Rediscovering fossil equids 2.6 million years ago in Europe, interlacing “Hipparion” extinction with the origin of Old World Equus
In popular science horses are considered to be the archetype for demonstrating evolution within a time-stratigraphic framework. From small species, horses evolved into the large forms we know today, symbols of power and freedom. But where and when did zebras, asses and horses originate? To answer to these questions, we have to begin with the North American record, where the first zebra-like horse Equus simplicidens appeared 4 million years ago.
The Arctic ice sheet grew rapidly and extended southward into the mid-latitudes of Eurasia 2.6 million years ago and opened a land bridge between Alaska and Siberia. This allowed a faunal exchange between North America and Eurasia which included the migration of Equus simplicidens, or a larger related species of Equus, from North America into Eurasia. At the same time temperatures became cooler and climates became drier across Eurasia.
A recent study published in the Journal of Paleontology by Omar Cirilli, Raymond Louis Bernor and Lorenzo Rook has provided new insights on the earliest Pleistocene equids from Roca – Neyra, France, with implications for the final days of Hipparion and the migration of Equus into Europe. The first European horse was a large species Equus livenzovensis found at the locality of Roca-Neyra (Central France). Equus livenzovensis occurred at other European and West Asian localities and is believed to have been ancestral to the common Pleistocene European and West Asian species Equus stenonis (Figure 1). Our studies have led us to discover that Equus stenonis, or a closely related Pleistocene species, was ancestral to extant African zebra – Asian ass clade (Fig.2).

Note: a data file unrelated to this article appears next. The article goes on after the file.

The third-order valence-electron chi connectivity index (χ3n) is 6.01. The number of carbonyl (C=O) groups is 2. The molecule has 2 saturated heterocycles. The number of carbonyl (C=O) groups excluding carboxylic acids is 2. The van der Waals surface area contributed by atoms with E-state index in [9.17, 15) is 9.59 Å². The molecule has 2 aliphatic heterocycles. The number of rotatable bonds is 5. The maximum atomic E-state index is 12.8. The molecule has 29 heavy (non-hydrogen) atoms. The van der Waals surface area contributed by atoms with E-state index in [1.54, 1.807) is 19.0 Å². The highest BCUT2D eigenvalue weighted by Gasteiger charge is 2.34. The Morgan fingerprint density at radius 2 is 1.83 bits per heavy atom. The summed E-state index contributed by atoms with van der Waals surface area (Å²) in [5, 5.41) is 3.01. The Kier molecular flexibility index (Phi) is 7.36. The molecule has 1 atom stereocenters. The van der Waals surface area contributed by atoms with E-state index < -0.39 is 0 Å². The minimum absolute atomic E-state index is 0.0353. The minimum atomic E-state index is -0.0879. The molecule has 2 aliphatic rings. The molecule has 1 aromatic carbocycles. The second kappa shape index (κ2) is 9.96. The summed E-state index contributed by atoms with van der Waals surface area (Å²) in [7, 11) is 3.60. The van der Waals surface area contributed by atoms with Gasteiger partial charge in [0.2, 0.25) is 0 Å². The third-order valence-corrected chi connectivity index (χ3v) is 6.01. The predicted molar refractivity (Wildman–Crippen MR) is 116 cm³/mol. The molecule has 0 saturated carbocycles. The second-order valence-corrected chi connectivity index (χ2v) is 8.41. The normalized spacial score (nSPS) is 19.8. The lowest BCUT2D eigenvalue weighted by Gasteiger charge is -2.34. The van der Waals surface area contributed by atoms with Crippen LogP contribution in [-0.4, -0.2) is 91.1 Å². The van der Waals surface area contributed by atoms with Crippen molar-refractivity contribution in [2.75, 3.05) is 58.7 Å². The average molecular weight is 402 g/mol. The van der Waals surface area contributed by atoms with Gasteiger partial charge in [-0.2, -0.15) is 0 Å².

Roca-Neyra also preserves remains of a late occurring Hipparion which is rarely found in other European early Pleistocene localities. Diverse lineages of three-toed Hipparionine horses occupied Eurasia and Africa beginning 11.2 million years ago and included diverse species lineages until 6.7 million years ago when they underwent extensive extinction. Our study has revealed that by the earliest Pleistocene 2.6 Ma, there were only three Hipparionine lineages that persisted in all of Eurasia, Proboscidipparion, Plesiohipparion and Cremohipparion.
“New insights on the Early Pleistocene equids from Roca-Neyra (France, central Europe): implications for the Hipparion LAD and the Equus FAD in Europe” by Omar Cirilli, Raymond L. Bernor, Lorenzo Rook has been published in Journal of Paleontology, published by Cambridge University Press on behalf of the Paleontological Society. The article has been made freely available for a limited time.
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